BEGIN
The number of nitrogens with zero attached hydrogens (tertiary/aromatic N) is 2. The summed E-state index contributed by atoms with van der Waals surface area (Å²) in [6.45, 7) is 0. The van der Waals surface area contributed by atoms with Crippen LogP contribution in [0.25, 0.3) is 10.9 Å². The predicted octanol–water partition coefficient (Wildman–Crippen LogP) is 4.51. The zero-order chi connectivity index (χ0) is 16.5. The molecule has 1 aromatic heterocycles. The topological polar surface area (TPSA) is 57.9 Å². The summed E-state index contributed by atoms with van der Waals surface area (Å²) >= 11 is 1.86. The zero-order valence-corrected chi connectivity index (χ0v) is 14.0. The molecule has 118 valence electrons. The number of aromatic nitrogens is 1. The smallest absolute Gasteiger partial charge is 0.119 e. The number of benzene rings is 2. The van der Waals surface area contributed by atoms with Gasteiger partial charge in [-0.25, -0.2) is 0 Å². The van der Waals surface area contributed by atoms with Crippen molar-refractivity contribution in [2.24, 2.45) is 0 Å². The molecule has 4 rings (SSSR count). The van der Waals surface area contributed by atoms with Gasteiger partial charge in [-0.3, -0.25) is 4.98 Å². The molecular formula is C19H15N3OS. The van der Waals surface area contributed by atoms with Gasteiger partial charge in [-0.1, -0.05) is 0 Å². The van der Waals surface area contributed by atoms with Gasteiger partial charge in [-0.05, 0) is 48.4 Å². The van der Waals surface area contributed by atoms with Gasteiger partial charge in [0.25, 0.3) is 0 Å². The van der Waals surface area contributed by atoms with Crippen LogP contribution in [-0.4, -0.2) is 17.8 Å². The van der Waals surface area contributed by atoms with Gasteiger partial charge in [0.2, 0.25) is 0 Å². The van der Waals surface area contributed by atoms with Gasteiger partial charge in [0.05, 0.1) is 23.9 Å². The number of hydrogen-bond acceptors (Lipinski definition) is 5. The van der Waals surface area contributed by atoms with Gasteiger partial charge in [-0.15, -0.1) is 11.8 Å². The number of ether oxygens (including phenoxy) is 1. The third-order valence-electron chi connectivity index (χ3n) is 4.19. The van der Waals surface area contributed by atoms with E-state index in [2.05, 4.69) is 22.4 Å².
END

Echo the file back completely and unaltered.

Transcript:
The number of nitrogens with zero attached hydrogens (tertiary/aromatic N) is 2. The summed E-state index contributed by atoms with van der Waals surface area (Å²) in [6.45, 7) is 0. The van der Waals surface area contributed by atoms with Crippen LogP contribution in [0.25, 0.3) is 10.9 Å². The predicted octanol–water partition coefficient (Wildman–Crippen LogP) is 4.51. The zero-order chi connectivity index (χ0) is 16.5. The molecule has 1 aromatic heterocycles. The topological polar surface area (TPSA) is 57.9 Å². The summed E-state index contributed by atoms with van der Waals surface area (Å²) >= 11 is 1.86. The zero-order valence-corrected chi connectivity index (χ0v) is 14.0. The molecule has 118 valence electrons. The number of aromatic nitrogens is 1. The smallest absolute Gasteiger partial charge is 0.119 e. The number of benzene rings is 2. The van der Waals surface area contributed by atoms with Gasteiger partial charge in [-0.25, -0.2) is 0 Å². The van der Waals surface area contributed by atoms with Crippen molar-refractivity contribution in [2.24, 2.45) is 0 Å². The molecule has 4 rings (SSSR count). The van der Waals surface area contributed by atoms with Gasteiger partial charge in [-0.3, -0.25) is 4.98 Å². The molecular formula is C19H15N3OS. The van der Waals surface area contributed by atoms with Gasteiger partial charge in [-0.1, -0.05) is 0 Å². The van der Waals surface area contributed by atoms with Gasteiger partial charge in [-0.05, 0) is 48.4 Å². The van der Waals surface area contributed by atoms with Gasteiger partial charge in [0.25, 0.3) is 0 Å². The van der Waals surface area contributed by atoms with Crippen LogP contribution in [-0.4, -0.2) is 17.8 Å². The van der Waals surface area contributed by atoms with Gasteiger partial charge in [0.2, 0.25) is 0 Å². The van der Waals surface area contributed by atoms with Gasteiger partial charge in [0.05, 0.1) is 23.9 Å². The number of hydrogen-bond acceptors (Lipinski definition) is 5. The van der Waals surface area contributed by atoms with Gasteiger partial charge in [-0.15, -0.1) is 11.8 Å². The number of ether oxygens (including phenoxy) is 1. The third-order valence-electron chi connectivity index (χ3n) is 4.19. The van der Waals surface area contributed by atoms with E-state index in [2.05, 4.69) is 22.4 Å².